Boris Johnson’s plan to cut air passenger duty (APD) on domestic flights has been branded “enormously disappointing” by public transport and environmental groups.
The Prime Minister said he wants to “build back better” after the coronavirus crisis in a way that brings “every corner of the UK closer together”.
He will launch a consultation this spring on reforming APD – a tax on passenger flights from UK airports – as part of efforts to improve transport connecting all four nations which includes upgraded rail, road, sea and air links.
Andy Bagnall, director general of industry body the Rail Delivery Group, urged Mr Johnson to “encourage people to make greener choices to get from A to B such as taking the train”.
He went on: “Rather than considering a cut to air passenger duty in isolation, Government should ensure there is a level tax playing field across cars, planes and trains with each paying according to the environmental impact they have.”
Paul Tuohy, chief executive of Campaign for Better Transport, said: “This is enormously disappointing, especially coming a week after a rail fare rise and fuel duty freeze, and makes a mockery of our climate commitments.
“The Government’s own green agenda is veering badly off course and without a rethink it threatens to undermine all its previous efforts to tackle carbon emissions.”
Dr Doug Parr, chief scientist for Greenpeace UK, commented: “The Government needs to face up to the unavoidable reality that the aviation industry has to be smaller than it was before the pandemic, and get on with the vital job of making that process as painless as possible for the workers, and with the lowest possible impact on the climate.”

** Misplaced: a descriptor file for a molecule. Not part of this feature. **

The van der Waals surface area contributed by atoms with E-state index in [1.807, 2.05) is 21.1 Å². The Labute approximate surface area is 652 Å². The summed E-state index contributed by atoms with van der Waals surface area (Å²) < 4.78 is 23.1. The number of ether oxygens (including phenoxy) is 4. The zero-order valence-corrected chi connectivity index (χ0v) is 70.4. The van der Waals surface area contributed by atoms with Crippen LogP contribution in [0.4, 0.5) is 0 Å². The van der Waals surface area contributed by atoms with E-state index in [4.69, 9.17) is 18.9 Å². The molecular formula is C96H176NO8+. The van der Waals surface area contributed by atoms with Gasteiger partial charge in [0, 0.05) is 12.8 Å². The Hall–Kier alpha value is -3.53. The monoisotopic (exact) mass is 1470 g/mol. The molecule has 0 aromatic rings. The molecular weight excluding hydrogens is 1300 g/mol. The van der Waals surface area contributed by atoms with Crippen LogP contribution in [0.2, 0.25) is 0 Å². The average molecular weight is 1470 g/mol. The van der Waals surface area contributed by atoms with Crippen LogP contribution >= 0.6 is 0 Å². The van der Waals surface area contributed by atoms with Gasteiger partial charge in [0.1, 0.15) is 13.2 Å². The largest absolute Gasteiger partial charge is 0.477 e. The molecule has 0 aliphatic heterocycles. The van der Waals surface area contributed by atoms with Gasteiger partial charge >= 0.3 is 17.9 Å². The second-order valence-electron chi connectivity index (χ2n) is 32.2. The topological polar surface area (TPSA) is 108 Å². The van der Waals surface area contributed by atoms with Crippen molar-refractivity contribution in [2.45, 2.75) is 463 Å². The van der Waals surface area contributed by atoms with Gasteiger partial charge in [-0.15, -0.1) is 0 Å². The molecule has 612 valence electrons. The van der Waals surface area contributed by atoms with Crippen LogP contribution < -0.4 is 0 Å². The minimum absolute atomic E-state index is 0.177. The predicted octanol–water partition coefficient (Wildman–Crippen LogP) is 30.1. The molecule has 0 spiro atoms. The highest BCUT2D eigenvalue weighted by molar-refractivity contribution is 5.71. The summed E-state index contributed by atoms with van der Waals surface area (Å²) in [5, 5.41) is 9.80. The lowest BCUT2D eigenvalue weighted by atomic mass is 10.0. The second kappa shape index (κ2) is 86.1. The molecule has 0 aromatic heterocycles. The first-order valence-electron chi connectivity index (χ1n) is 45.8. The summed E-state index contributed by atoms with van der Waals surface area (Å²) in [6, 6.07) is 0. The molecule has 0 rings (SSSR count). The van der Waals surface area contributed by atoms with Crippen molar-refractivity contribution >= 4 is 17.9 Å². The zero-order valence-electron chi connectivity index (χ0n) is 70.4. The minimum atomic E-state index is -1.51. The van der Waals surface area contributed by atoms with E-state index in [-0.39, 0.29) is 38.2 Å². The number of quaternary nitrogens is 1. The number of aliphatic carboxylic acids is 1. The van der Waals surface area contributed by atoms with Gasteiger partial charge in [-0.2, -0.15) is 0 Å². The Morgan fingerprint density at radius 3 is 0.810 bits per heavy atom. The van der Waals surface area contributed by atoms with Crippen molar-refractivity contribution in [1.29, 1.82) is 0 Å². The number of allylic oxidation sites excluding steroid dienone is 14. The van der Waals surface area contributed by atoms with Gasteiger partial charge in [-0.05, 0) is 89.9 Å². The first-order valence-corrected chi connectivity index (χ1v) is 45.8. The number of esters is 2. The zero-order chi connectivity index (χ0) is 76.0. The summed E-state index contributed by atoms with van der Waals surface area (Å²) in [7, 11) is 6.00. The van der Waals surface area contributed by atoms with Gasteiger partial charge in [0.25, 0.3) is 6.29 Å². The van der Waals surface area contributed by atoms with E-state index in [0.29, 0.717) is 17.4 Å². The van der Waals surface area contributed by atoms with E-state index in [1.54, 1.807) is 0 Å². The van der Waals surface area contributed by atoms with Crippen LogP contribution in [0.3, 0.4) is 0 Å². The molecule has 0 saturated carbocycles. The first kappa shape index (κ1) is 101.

The Transport Salaried Staffs Association said cutting domestic flight duty “flies in the face of the Government’s climate commitments”.
General secretary Manuel Cortes urged the Government to invest in “truly green public transport”, such as rail, which is the “most effective intercity connection taking people to the heart of our towns and cities”.
The aviation industry has long called for APD to be reduced or even abolished, claiming it is an unfair burden on passengers and one of the highest taxes of its kind in the world.
Regional airline Flybe, which collapsed in March 2020, blamed APD for contributing to its financial struggles.
Rates for most UK domestic flights are £13 in standard class, adding £26 to the price of a return ticket.
Writing in the Daily Telegraph, Mr Johnson said: “It seems wrong that someone flying from Belfast to London and back pays more UK tax than someone flying from Dublin to London and back.
“Isn’t it time to harvest that Brexit dividend, and cut Air Passenger Duty? So we will do just that, subject to consultation in the usual way.”
Tim Alderslade, chief executive of Airlines UK, an association representing UK-registered carriers, said the potential cut would provide “a welcome measure of relief to domestic carriers facing an existential threat from the impacts of Covid”.
He continued: “It will help to sustain current domestic connections including into Heathrow, our national hub, as well as all the regions of the UK, which is essential to achieving economic growth and supporting the Government’s global Britain agenda.”
Karen Dee, boss of the Airport Operators Association, commented: “The recognition of the detrimental impact of Air Passenger Duty and a commitment to review domestic APD to reduce its impact is very welcome.
“Domestic aviation suffered a double hit in the last year, with the collapse of Flybe and the Covid-19 pandemic, and this offers a glimmer of hope for the future.”